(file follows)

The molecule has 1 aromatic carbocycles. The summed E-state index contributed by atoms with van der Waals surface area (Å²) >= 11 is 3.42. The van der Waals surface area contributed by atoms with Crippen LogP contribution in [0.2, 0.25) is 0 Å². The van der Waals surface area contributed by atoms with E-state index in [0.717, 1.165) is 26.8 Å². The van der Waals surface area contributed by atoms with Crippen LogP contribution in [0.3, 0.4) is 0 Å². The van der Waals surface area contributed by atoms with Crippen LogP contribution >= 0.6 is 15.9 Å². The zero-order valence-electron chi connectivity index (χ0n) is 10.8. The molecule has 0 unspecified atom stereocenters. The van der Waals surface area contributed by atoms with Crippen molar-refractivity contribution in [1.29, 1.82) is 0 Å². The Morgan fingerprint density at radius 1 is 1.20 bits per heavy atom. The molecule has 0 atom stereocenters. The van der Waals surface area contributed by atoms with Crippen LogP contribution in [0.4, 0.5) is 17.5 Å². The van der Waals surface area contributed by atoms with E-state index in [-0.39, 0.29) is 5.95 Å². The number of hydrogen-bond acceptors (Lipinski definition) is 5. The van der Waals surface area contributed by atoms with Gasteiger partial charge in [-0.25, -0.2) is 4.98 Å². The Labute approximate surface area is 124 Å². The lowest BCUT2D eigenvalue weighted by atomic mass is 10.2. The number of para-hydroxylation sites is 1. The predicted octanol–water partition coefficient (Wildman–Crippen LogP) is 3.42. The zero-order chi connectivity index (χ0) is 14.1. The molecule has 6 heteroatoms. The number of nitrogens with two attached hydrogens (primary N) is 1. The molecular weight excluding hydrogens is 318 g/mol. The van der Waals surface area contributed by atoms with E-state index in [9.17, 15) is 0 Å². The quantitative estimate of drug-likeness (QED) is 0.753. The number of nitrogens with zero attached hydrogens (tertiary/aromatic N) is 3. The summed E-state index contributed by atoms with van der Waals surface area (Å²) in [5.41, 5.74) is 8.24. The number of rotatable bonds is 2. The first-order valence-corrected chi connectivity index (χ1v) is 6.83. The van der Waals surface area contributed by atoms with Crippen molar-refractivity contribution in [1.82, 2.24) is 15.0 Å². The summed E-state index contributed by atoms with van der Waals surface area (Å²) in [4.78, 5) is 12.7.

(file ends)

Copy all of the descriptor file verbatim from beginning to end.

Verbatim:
The molecule has 1 aromatic carbocycles. The summed E-state index contributed by atoms with van der Waals surface area (Å²) >= 11 is 3.42. The van der Waals surface area contributed by atoms with Crippen LogP contribution in [0.2, 0.25) is 0 Å². The van der Waals surface area contributed by atoms with E-state index in [0.717, 1.165) is 26.8 Å². The van der Waals surface area contributed by atoms with Crippen LogP contribution in [0.3, 0.4) is 0 Å². The van der Waals surface area contributed by atoms with Crippen LogP contribution >= 0.6 is 15.9 Å². The zero-order valence-electron chi connectivity index (χ0n) is 10.8. The molecule has 0 unspecified atom stereocenters. The van der Waals surface area contributed by atoms with Crippen molar-refractivity contribution in [1.29, 1.82) is 0 Å². The Morgan fingerprint density at radius 1 is 1.20 bits per heavy atom. The molecule has 0 atom stereocenters. The van der Waals surface area contributed by atoms with Crippen LogP contribution in [0.4, 0.5) is 17.5 Å². The van der Waals surface area contributed by atoms with E-state index in [-0.39, 0.29) is 5.95 Å². The number of hydrogen-bond acceptors (Lipinski definition) is 5. The van der Waals surface area contributed by atoms with Gasteiger partial charge in [-0.25, -0.2) is 4.98 Å². The Labute approximate surface area is 124 Å². The lowest BCUT2D eigenvalue weighted by atomic mass is 10.2. The number of para-hydroxylation sites is 1. The predicted octanol–water partition coefficient (Wildman–Crippen LogP) is 3.42. The zero-order chi connectivity index (χ0) is 14.1. The molecule has 6 heteroatoms. The number of nitrogens with two attached hydrogens (primary N) is 1. The molecular weight excluding hydrogens is 318 g/mol. The van der Waals surface area contributed by atoms with E-state index in [9.17, 15) is 0 Å². The quantitative estimate of drug-likeness (QED) is 0.753. The number of nitrogens with zero attached hydrogens (tertiary/aromatic N) is 3. The summed E-state index contributed by atoms with van der Waals surface area (Å²) in [5.41, 5.74) is 8.24. The number of rotatable bonds is 2. The first-order valence-corrected chi connectivity index (χ1v) is 6.83. The van der Waals surface area contributed by atoms with Crippen molar-refractivity contribution in [1.82, 2.24) is 15.0 Å². The summed E-state index contributed by atoms with van der Waals surface area (Å²) in [4.78, 5) is 12.7.